I get my replacement queen (I have been living with a hot hive since last October) in about a month and I am again dreading the whole “find the queen amidst a cloud of 100K bees trying to kill you” thing. Got lots of good advice when I brought this up before but the consensus was clear - it is going to suck.
So… since bee-keepers are sooo open minded to new-fangled devices I wanted to toss an idea out here. I have one deep and one medium brood on the hive. I was thinking of removing two frames from the medium to make room for a box with a queen trap (queen excluder mesh and triangle escape for the queen). I would then bait it with a frame of open brood from my other hive. With a little luck, in 24 hours, I can just remove that one trap-in box and then search for the queen there.
Not sure I have a good idea of what you are proposing, but I do have an idea that might help.
I recently requeened a very hot hive, and if I couldn’t find the queen next time, I have a plan that I like.
I have lots of spare equipment, so I would split the whole hive into nuclei or single boxes. Dividing the hive up makes the bees a lot less aggressive and much easier to inspect.
If I could be sure that there was a nucleus which didn’t contain the queen after 24 hours, I would introduce the new queen into that. Queenless roar is sometimes very obvious, long before they start to try to make a queen.
If I couldn’t be sure that I had a queenless nuc, I would just feed the new queen cage with a drop of my own honey every day, then inspect the boxes after 3 days. Those which are queenless will have queen cells, assuming there were eggs or young brood in the nuc. Destroy all of the queen cells and introduce the queen to one of those.
The box which has no queen cells will have the queen. That box can be inspected very carefully with a lot less hassle than a full strength hive and the old queen can be dispatched.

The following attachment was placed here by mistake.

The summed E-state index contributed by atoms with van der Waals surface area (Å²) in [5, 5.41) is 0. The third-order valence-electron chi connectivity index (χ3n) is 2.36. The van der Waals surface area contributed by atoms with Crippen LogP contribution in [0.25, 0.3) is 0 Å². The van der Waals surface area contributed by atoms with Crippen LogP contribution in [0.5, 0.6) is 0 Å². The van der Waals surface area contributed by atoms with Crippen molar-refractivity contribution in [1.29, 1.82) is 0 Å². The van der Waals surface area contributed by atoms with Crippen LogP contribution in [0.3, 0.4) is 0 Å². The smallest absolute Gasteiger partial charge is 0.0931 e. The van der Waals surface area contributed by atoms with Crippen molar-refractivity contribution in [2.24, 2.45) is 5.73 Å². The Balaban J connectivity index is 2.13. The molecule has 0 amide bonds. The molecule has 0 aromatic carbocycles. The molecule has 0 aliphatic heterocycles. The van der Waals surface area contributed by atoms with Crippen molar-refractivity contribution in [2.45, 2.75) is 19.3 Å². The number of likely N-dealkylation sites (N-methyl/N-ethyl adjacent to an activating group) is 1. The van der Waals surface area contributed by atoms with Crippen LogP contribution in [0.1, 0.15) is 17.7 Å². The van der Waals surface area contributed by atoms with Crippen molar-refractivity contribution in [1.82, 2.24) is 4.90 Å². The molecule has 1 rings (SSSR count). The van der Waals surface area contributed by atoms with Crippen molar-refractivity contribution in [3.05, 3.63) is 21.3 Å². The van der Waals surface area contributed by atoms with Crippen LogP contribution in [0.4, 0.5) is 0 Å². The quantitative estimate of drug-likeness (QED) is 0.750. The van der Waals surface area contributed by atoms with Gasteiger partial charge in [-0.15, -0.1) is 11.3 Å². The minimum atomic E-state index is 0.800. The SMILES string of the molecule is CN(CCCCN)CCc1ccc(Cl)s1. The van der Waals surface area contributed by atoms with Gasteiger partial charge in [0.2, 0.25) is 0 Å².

A week after introducing the queen to the nuc, all boxes can be merged together with newspaper, after carefully destroying any further queen cells.
Sounds like a lot of work, but actually it wasn’t really and it was so much nicer inspecting small colonies. Somehow they don’t get to that super-aggressive level of alarm pheromone that a full hive produces, and the will to attack was very much reduced. Highly recommended for those semi-africanized, badly behaved colonies!
Here is the link to the thread where I discussed it. Lots of other helpful ideas on there that you may want to consider too:
I had read that before - a good read and similar to the advice I got from others on this forum.
I put together a picture of what I am proposing below. Top-down view of the brood box. Cyan is a panel of #5 mesh connected to a wood box (dark brown). In this mesh, I also add a triangle queen trap (purple). After putting in the bait brood, I put a lid over it (not shown) so the queen cannot escape once she enters.
You know, after seeing my drawing I’m thinking I may as well just put the box on the outside on the front entrance. One less time I have to go into the hot hive and easier to check for the queen. My understanding is as long as I bait it with open brood from a different hive, the queen will come. The trick is keeping her there.